In computer and telecommunications networks, presence information is a status indicator that conveys the ability and willingness of a potential communication partner to communicate.

A basic feature of a telephone (including cell phones, desktop phones, wireless phones, Internet phones, etc.) is the address book. Most computers (including desktops, laptops, netbooks, tablet computer, etc.) also have some form of address book. An address book is a data base used for storing entries called contacts. Each contact entry usually consists of a few standard fields (for example, first name, last name, company name, address, telephone number, e-mail address, fax number, and mobile phone number). In this document the term, address book, refers to this database. The terms, phone, computer, and device, refer to any phone, computer, and device (both phone and computer), respectively, equipped with an address book having the ability to access the Internet.

The act of someone storing a contact in the address book is an implicit indication that she knows the entity (a person or a company) that the contact is describing. It is also an implicit indication that the users of two devices know each other if the address book of each device contains the contact information of the other person.

A number of systems exist include a means by which users can voluntarily announce their presence on the system. Relevant presence information, which is also referred to herein as “presence”, is made available to those on the system that wish to receive the information.

A social network, as used in the present specification, is a data structure that ties individuals and organizations together. One or more specific types of interdependency connect these entities. The most common method of creating a social network is based on the paradigm of invitation. There are several methods for invitation. The system can send invitations to those who are not members of the system yet. To be able to invite, the inviter must already have the invitee's contact information available. The most common source of such contact information is an address book. Moreover, a member of the social network can search for and find the user identifier of an already registered invitee with whom she wants to become friends with. The user sends an invitation message to the invitee to initialize the process of becoming friends. After the invitation has been sent, the inviter waits for the invitee in an asynchronous manner to confirm the invitation by replying to the message in a positive manner. This process of “friending” has to be carried out for each invitee in order to build a network. One drawback of the method is that the asynchronous nature of the invitation/response process slows down the creation of individual connections. Furthermore, repeating the manual process of creating a connection makes the method cumbersome to use.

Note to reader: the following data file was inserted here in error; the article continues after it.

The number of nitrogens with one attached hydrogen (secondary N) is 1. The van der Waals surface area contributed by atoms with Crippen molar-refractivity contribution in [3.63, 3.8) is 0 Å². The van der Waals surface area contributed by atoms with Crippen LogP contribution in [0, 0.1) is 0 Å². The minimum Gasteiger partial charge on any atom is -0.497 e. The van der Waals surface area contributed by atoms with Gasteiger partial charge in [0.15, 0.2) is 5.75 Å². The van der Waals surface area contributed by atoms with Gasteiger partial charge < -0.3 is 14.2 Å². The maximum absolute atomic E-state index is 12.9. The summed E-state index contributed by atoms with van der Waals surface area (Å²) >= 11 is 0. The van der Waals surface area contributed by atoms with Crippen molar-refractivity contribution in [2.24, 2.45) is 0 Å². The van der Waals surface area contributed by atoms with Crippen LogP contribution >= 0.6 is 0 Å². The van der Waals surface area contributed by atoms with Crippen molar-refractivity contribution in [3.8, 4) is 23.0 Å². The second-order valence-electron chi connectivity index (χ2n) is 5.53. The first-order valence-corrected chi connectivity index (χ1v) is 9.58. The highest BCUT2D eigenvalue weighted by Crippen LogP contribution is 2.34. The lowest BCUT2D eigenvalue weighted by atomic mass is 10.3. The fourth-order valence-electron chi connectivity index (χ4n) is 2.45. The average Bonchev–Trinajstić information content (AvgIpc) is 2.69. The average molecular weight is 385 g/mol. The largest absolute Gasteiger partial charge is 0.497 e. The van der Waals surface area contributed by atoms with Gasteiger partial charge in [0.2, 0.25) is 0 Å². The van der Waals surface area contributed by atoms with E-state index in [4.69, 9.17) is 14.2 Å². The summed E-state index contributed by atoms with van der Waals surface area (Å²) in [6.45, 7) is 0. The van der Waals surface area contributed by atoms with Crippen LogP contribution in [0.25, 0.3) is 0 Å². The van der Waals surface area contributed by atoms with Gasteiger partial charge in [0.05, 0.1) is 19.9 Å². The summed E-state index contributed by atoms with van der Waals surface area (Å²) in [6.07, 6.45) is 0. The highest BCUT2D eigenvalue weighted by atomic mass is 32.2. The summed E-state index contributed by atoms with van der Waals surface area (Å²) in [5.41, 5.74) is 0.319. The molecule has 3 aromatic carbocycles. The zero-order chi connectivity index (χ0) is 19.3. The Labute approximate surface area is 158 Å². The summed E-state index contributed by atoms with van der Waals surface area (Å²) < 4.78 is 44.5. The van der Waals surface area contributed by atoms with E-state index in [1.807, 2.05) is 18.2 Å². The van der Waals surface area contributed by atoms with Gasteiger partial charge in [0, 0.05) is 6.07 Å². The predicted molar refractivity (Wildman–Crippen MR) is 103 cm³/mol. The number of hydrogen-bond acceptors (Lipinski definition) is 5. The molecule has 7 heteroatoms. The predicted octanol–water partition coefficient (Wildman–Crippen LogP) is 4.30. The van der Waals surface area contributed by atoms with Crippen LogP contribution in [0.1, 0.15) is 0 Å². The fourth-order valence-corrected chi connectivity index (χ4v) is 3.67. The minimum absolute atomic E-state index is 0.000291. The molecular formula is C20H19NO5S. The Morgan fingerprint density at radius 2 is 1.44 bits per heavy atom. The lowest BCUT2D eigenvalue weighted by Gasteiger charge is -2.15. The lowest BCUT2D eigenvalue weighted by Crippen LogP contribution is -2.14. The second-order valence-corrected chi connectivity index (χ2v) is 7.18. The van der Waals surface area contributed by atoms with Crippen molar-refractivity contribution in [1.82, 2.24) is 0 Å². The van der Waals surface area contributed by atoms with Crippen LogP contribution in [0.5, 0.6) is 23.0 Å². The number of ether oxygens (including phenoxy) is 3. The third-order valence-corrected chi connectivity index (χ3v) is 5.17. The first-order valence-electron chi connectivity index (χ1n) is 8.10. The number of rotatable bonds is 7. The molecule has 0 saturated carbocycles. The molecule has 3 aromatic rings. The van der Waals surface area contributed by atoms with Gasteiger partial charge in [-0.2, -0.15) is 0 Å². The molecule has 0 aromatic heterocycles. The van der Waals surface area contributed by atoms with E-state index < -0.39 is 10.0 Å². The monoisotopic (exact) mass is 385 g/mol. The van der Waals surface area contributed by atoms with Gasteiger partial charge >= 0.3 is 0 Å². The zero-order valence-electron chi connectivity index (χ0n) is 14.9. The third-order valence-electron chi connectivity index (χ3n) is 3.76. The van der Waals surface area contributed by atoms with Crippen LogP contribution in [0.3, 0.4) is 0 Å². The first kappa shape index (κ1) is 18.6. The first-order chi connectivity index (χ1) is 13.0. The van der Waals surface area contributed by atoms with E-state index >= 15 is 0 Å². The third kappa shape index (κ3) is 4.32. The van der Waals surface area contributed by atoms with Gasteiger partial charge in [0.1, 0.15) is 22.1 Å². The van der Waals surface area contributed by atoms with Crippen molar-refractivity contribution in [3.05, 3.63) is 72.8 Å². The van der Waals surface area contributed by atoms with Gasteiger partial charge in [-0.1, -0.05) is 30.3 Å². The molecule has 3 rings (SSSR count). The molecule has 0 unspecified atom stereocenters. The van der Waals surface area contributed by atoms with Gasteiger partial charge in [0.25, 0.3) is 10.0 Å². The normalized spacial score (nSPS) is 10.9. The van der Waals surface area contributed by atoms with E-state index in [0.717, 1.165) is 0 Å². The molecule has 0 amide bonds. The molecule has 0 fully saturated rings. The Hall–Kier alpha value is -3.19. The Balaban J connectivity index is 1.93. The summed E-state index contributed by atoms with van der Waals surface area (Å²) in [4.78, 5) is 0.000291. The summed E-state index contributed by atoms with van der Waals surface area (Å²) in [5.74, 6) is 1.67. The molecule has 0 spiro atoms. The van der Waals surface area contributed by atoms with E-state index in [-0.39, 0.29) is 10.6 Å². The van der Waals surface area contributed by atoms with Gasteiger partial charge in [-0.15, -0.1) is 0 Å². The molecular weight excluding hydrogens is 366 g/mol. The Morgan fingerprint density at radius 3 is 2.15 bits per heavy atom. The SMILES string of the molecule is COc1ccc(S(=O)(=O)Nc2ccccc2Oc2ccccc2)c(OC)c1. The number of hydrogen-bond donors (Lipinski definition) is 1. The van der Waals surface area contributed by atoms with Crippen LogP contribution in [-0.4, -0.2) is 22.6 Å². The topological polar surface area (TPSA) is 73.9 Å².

BRIEF SUMMARY OF THE INVENTION

An object of the present invention is to facilitate user interaction in a network by exchanging presence information with each other.

Another object is to simplify the process of creating connections in a social network.

Another object is a method of identifying users based on their phone number and their address book.

One aspect of the present invention allows a user to send presence information to authorized contacts in her phone's address book and to receive the presence information of those contacts in her phone address book that have authorized her. At its most basic, presence information is an indication of the availability of the user for phone calls and/or text messages. Optionally, presence can include additional information such as a short message, a picture, a video, the time zone or local time where the phone is located, the weather conditions where the phone is located, ambient information such as noise or light level, calendar entries present on the device, and/or the physical location of the phone.

A basic hardware system includes wireless phone service that provides access to the Internet for each phone. Internet service providers provide Internet access for computers.

The system is implemented in a client-server (CS) architecture or a peer-to-peer (PP) architecture. The main element of the system is a local application running on the phone. Users register their phones to enable the local application and are referred to as clients. The system consists of one or more central servers that are responsible for handling registration of clients and storing system membership information and the history of each client. In the CS architecture, the central server as also responsible for handling the client connections and distributing the presence information. In the PP architecture, clients exchange presence with each other directly. A client can be any device that has an address book and display, and is capable of operatively connecting to the central server.

A link, a logical connection between two clients, is created when a first client authorizes a second client to access her presence. The system permits a user to authorize any contact in her address book. If the user is in the contact's address book and the contact is a client, access is granted immediately. Otherwise access is granted if and when the user is added to the contact's address book and the contact becomes a client. Optionally, a user can only authorize a contact and be authorized by a contact if she is in that contact's address book.